Chevrolet has gone green in a completely unexpected way. The automaker recently announced a “Back to the Future”-like 2015 Bi-fuel Chevy Impala that converts trash to fuel, just like Marty McFly’s time-traveling Delorean—minus the DeLorean’s traveling perks.
The bi-fuel Impala, which was created by Cleveland-based Quasar Energy Group, can run on leftovers, table scraps, and a multitude of other organic wastes. This waste is used to produce a renewable energy source known as biogas, which in turn produces methane gas. With this methane gas, the Impala is able to create Renewable Natural Gas, which is a direct replacement for Compressed Natural Gas (CNG).
Much of the waste used to create the bi-fuel Impala’s fuel comes from Progressive Field, home of the Cleveland Indians, after it has been macerated in the InSinkErator Grind2Energy garbage disposal. If you are worried about being able to find CNG fuel, don’t worry—the Impala was made bi-fuel specifically to drive on gasoline when CNG fuel is not available.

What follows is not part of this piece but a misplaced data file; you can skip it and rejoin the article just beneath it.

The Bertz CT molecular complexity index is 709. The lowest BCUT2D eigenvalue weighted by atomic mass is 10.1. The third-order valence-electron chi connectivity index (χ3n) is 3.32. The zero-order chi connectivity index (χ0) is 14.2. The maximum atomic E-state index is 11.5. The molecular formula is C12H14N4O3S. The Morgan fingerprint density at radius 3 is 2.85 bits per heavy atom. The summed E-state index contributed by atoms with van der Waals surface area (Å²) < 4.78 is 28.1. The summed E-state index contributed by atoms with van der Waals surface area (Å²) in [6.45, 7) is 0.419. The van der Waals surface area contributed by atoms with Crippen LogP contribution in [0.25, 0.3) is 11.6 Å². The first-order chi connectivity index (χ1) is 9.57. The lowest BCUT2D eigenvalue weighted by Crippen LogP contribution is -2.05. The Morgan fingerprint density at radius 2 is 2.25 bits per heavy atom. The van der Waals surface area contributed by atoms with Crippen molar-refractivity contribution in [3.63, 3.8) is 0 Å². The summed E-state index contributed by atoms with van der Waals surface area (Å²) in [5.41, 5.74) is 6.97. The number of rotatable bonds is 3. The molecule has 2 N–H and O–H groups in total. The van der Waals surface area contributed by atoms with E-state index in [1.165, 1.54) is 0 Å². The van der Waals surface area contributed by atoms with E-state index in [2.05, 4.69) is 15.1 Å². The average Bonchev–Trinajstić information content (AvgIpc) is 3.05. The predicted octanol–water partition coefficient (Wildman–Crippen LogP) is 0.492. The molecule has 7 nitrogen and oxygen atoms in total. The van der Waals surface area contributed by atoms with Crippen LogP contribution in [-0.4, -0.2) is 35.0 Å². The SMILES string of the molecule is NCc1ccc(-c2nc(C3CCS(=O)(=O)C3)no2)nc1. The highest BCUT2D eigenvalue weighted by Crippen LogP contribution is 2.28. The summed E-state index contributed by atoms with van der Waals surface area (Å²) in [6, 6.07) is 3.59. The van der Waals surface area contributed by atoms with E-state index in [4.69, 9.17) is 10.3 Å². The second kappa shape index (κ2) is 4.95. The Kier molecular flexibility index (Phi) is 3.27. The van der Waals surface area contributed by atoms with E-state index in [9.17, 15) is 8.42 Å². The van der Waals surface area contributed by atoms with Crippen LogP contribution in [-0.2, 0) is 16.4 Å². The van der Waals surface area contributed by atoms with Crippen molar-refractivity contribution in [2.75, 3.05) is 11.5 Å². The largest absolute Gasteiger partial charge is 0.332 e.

What are your thoughts on the new bi-fuel Chevy Impala? Share your thoughts with Bradshaw Chevrolet below!
General Motors has released the EPA-estimated fuel economy ratings for the 2015 Chevrolet Colorado and GMC Canyon and they will both offer segment-leading numbers for V-6 midsize pickups. Both trucks beat their competitors with V-6 engines and automatic transmissions by 3 to 5 mpg.
“The all-new 2015 GMC Canyon adds segment-leading fuel economy to its winning resume,” said Kenn Bakowski, Canyon marketing manager, in a statement. “Innovations such as available active grille shutters combine with an aerodynamic design in a smaller, more maneuverable package to set a new standard for fuel economy in midsize trucks.”
Both trucks will use the same engines and have the same fuel economy ratings. For the 3.6-liter V-6 with direct fuel injection and continuously variable valve timing, two-wheel drive models are rated at 18 mpg city, 26 mpg highway, and 21 mpg combined. 4×4 models get 17 mpg city, 24 mpg highway, and 20 mpg combined.
What do you think of the Colorado and Canyon fuel economy? Are you looking forward to saving money at the pump?